Saturday, January 19, 2019

City Council to Consider Benedetti Machine Buyback Provision

The City failed to execute its vision of resurfacing San Angelo's rapidly deteriorating roads with an internal crew.  City Council will entertain returning the Hot in Place Asphalt Recycler (HIPAR) machine at its January 22nd meeting.

Council approved spending $1.2 million to buy the equipment and later approved higher pay for the crew operating the Benedetti Phoenix. 

The staff memo stated:

After 18 months of utilizing the HIPAR process on various roadways throughout San Angelo, Staff has concluded that the operation does not meet an acceptable rate of efficiency on San Angelo's roadways.
City documents indicate city crews operated the machine a mere four months for the period October 20217 to October 2018.  The city had the equipment for 18 months but did not operate it for most of that period.

The city projected resurfacing 60,000 square yards with the equipment.  It did but a fraction of that.

The vendor expressed his desire for the City of San Angelo to be a model for his company's road resurfacing equipment and is likely disappointed to learn of the city's plan to exercise the buyback provision.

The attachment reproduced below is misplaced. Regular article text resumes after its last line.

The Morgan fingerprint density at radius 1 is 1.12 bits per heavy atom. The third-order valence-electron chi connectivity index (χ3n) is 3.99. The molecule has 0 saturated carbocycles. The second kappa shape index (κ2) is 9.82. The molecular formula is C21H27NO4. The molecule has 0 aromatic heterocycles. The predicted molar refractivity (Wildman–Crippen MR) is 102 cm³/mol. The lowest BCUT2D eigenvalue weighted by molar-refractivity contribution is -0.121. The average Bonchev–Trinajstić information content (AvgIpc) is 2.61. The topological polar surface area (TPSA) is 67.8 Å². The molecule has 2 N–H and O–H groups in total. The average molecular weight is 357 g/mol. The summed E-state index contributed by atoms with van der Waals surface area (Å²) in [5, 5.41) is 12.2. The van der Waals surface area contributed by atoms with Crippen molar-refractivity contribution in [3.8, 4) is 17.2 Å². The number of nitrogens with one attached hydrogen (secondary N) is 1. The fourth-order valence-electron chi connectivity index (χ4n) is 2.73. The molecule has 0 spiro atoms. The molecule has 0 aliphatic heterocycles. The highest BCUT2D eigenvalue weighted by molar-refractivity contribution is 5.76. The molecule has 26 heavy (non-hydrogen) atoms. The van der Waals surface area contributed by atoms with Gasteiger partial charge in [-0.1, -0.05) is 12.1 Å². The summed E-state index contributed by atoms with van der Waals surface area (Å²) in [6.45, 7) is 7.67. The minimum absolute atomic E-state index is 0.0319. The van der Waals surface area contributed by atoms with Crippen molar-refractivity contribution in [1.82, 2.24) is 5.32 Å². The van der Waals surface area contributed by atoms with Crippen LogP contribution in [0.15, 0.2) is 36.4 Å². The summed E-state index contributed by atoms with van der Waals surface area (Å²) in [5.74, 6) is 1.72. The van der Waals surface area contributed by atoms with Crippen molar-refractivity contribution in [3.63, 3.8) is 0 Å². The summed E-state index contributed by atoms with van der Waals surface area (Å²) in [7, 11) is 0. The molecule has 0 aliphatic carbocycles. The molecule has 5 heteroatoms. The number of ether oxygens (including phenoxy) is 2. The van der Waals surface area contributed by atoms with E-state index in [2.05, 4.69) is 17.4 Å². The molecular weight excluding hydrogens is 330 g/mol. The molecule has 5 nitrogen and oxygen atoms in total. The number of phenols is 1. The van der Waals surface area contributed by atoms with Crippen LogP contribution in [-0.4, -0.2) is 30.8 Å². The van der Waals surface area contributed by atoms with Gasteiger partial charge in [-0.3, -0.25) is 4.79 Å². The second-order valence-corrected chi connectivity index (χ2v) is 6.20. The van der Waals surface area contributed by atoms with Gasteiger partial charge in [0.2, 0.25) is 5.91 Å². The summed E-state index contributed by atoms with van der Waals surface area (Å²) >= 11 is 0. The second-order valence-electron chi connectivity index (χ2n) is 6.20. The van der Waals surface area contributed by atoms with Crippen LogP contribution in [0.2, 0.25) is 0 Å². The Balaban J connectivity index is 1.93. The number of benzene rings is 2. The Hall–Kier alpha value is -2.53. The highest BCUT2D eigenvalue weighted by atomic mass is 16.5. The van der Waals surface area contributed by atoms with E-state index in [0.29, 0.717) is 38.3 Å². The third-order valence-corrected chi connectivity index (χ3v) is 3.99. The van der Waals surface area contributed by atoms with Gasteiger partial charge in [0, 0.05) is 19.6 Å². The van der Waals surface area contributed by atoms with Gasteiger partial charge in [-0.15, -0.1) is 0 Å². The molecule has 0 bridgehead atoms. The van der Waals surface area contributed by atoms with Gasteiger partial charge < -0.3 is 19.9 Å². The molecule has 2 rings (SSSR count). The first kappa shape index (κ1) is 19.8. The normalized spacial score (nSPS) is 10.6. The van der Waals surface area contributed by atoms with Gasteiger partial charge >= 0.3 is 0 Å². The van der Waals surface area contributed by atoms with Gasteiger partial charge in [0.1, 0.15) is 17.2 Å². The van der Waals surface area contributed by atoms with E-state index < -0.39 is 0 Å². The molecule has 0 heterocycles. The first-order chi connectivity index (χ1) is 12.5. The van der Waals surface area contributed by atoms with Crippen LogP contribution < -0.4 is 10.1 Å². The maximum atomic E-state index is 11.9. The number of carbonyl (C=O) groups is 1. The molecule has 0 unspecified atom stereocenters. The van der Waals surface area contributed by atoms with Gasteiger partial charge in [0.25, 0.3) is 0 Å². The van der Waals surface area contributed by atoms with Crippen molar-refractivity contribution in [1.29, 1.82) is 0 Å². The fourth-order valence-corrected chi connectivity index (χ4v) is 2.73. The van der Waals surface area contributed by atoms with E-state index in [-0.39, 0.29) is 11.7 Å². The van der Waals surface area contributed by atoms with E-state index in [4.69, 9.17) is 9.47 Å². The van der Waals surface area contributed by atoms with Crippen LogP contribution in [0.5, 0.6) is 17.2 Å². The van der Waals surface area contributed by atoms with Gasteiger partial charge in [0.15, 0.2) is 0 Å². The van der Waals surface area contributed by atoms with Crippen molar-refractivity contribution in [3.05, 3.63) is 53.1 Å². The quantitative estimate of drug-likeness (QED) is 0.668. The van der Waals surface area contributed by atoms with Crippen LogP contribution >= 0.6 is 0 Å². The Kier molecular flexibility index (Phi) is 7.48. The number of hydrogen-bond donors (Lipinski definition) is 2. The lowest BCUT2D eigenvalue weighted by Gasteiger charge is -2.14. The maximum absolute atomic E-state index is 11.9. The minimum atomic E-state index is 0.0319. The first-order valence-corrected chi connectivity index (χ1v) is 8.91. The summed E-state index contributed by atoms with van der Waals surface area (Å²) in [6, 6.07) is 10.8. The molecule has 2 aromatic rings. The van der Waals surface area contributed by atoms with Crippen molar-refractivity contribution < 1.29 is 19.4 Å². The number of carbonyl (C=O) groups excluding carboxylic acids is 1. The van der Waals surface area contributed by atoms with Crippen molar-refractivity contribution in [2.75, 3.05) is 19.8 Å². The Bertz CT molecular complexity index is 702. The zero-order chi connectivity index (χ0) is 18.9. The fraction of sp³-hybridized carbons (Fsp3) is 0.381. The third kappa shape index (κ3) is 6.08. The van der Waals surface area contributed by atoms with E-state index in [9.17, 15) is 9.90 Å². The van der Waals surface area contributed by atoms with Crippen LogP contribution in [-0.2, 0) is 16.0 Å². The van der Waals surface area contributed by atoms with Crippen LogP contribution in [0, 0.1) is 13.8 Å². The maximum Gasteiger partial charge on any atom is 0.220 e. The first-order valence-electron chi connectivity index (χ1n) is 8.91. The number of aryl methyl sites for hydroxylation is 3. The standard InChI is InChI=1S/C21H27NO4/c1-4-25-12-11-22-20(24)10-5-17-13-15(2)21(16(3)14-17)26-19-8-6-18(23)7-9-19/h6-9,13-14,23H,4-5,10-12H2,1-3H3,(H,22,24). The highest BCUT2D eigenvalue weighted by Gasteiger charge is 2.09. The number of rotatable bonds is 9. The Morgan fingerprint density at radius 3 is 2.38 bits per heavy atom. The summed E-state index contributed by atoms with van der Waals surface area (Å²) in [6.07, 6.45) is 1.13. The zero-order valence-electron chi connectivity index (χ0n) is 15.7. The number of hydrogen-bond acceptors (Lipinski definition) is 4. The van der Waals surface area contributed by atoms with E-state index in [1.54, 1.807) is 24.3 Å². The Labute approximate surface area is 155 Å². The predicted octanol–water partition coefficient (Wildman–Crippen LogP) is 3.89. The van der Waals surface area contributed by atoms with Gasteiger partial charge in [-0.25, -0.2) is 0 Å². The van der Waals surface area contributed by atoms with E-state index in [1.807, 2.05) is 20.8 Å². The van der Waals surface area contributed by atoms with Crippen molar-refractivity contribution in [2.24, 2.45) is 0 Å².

As for the "acceptable rate of efficiency" how much of the responsibility belongs with the equipment and how much to the operating crew?  That can be difficult to discern.

The city's position will be heard at Council.  The agenda had a letter from Assistant Operations Director Patrick Frerich and indicates Operations Director Shane Kelton will make the presentation.  There are no slides from Kelton in the background packet.

Will any Council members inquire as to how the city performed relative to its original cost projections?  The projected costs can be seen in staff's slide.  What were the actual costs?    

Also, the vendor might have something to say about the situation and how things progressed to the city's exercising the buyback provision.  This information may be useful as Council considers alternatives for addressing street disasters in our community.

The City of Fredericksburg, Texas prides itself on having zero potholes and they reconstruct minor streets with internal crews.  Their Public Works Director was once our City Engineer.  Council may want to cast a wider net for advice in dealing with our crumbling street infrastructure.

Update 1-22-19:  San Angelo Live ran a story on the city asking the vendor for a refund as the composition of city streets wasn't conducive to the machine's operation.

Update 1-25-19:  Operations Director Shane Kelton informed City Council many cities in the Northeast are using the Benedetti machine successfully but the City of San Angelo Street Department could not perform as well. Only Akron, Ohio appears in a promotional video for Benedetti.


Update 6-2-23:  The Benedetti buyback will hit City Council's agenda for 6-6-23.

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